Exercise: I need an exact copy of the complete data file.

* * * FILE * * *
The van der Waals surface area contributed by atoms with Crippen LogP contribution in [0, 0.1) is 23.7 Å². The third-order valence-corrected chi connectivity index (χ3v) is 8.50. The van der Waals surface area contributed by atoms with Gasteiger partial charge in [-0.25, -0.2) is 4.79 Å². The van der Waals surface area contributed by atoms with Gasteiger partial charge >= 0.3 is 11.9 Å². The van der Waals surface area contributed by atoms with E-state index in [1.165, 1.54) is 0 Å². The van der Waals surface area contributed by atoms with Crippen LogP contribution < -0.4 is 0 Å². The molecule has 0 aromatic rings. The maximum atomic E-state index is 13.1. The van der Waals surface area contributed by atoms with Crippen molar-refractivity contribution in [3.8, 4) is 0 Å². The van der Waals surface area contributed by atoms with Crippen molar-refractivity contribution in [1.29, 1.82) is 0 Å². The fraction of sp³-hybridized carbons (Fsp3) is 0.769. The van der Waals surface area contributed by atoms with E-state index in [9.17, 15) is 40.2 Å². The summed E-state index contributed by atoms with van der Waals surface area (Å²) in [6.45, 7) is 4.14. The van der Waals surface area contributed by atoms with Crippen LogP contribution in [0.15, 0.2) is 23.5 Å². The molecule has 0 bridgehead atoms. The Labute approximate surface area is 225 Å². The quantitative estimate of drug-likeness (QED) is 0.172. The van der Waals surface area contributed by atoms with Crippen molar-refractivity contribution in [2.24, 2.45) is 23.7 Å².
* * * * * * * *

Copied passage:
The van der Waals surface area contributed by atoms with Crippen LogP contribution in [0, 0.1) is 23.7 Å². The third-order valence-corrected chi connectivity index (χ3v) is 8.50. The van der Waals surface area contributed by atoms with Gasteiger partial charge in [-0.25, -0.2) is 4.79 Å². The van der Waals surface area contributed by atoms with Gasteiger partial charge >= 0.3 is 11.9 Å². The van der Waals surface area contributed by atoms with E-state index in [1.165, 1.54) is 0 Å². The van der Waals surface area contributed by atoms with Crippen LogP contribution < -0.4 is 0 Å². The molecule has 0 aromatic rings. The maximum atomic E-state index is 13.1. The van der Waals surface area contributed by atoms with Crippen molar-refractivity contribution in [3.8, 4) is 0 Å². The van der Waals surface area contributed by atoms with Crippen molar-refractivity contribution in [1.29, 1.82) is 0 Å². The fraction of sp³-hybridized carbons (Fsp3) is 0.769. The van der Waals surface area contributed by atoms with E-state index in [9.17, 15) is 40.2 Å². The summed E-state index contributed by atoms with van der Waals surface area (Å²) in [6.45, 7) is 4.14. The van der Waals surface area contributed by atoms with Crippen LogP contribution in [0.15, 0.2) is 23.5 Å². The molecule has 0 bridgehead atoms. The Labute approximate surface area is 225 Å². The quantitative estimate of drug-likeness (QED) is 0.172. The van der Waals surface area contributed by atoms with Crippen molar-refractivity contribution in [2.24, 2.45) is 23.7 Å².